Vitiligo is a condition that occurs when white patches start to appear on the skin. These white patches can vary in their size and location of where they can be found. Melanocytes are pigment cells which produce the pigment melanin.
Melanin is responsible for determining the color of one’s skin, hair, and eyes. The white spots develop when the melanocytes are destroyed and no longer producing melanin. Areas in which pigment can be lost include the areas of the hands, face, and chest; around body openings such as eyes, nostrils, mouth, nipples, belly button, and genitalia; body folds such as arm pits and groin; injury sites of burns, scrapes, or cuts; hair, in which early graying occurs; and in the back of the eye.
An alternative name for vitiligo is leukoderma. It is a medical term which means white skin and vitiligo is one form of leukoderma. It is also known as ‘white spot disease’ or ‘achromia’, which means loss of color.
The main symptom of the vitiligo skin disorder is the occurrence of rapid pigment loss to the skin, resulting in white patches. This condition can occur in several areas throughout the body. Other signs may include premature whitening of the hair on the scalp, eyelashes, eyebrows, or beard; loss of color in the tissues lining the inside of the mouth; or loss in color of the retina.
The white patches which form on the skin can occur in three different patterns. The focal pattern shows the depigmentation being limited to only one or just a few areas of the body. Segmental patterns shows a loss of skin color only on one side of the body. The generalized pattern has pigment loss widespread over all parts of the body.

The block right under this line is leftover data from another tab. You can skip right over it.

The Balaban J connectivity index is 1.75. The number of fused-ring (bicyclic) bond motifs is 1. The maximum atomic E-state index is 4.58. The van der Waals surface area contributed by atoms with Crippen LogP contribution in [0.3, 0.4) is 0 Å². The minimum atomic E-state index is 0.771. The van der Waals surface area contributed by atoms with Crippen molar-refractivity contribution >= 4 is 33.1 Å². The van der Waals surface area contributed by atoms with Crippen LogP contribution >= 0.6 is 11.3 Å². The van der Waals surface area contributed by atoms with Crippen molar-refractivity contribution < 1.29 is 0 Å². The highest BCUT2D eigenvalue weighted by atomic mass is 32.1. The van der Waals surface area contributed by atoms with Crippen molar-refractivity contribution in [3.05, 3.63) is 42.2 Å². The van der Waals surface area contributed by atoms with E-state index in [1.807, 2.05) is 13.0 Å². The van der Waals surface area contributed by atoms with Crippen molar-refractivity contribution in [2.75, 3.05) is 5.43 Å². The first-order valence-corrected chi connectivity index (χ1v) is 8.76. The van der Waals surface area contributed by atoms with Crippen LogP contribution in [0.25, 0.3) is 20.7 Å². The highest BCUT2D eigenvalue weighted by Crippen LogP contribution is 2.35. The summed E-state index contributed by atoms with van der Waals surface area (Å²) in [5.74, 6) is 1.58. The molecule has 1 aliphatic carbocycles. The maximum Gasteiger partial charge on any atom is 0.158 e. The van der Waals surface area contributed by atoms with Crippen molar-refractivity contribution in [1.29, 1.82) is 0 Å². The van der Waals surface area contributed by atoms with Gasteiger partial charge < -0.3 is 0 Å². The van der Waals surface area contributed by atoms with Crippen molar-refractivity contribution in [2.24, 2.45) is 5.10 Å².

Vitiligo has been proven to be associated with other diseases and disorders. Associated skin disorders include ichthyosis, halo naevus, psoriasis, lichen planus, premature graying of hair, and alopecia areata (loss of hair). Systemic disorders which may be associated include thyroid disorders such as hypothyroidism and hyperthyroidism, System Lupus Erythematosus (SLE), pernicious anemia, Addison’s Disease, Collegen diseases, Grave’s disease, and diabetes mellitus. It has also been noted that many people who have vitiligo are deficient in folic acid, vitamin B12, vitamin C, copper, and zinc.
There is no real cause or reason as to why one experiences vitiligo. It can involve genetics or immunologic and environmental factors. If one is exposed to the right situation it may increase their chances of this condition. Some may experience vitiligo after sunburn and others may experience it after emotional trauma such as a death, accident, or divorce. Each individual has their own reasons and causes for their development of vitiligo and it is essential for their doctor, the dermatologist, to understand each individual situation in order to prescribe treatment.
The condition of vitiligo occurs when there is a loss of pigment in the skin. This happens when the melanocytes, or pigment-forming cells, are destroyed. This may be due to an auto-immune condition in which the body’s immune system destroys the pigment cells, otherwise known as melanocytes. Or, it could be due to the melanocytes being destroyed by internal biochemical reactions occurring while the melanocytes are making pigment.
Another cause could be that the nerves in the skin are producing signals that destroy the melanocytes. Vitiligo can be caused by one or more of these situations and there is medical treatment aimed at attempting to stop each of these occurrences. There are other treatment options available which try to stimulate the division of living melanocytes and move them to areas of depigmentation.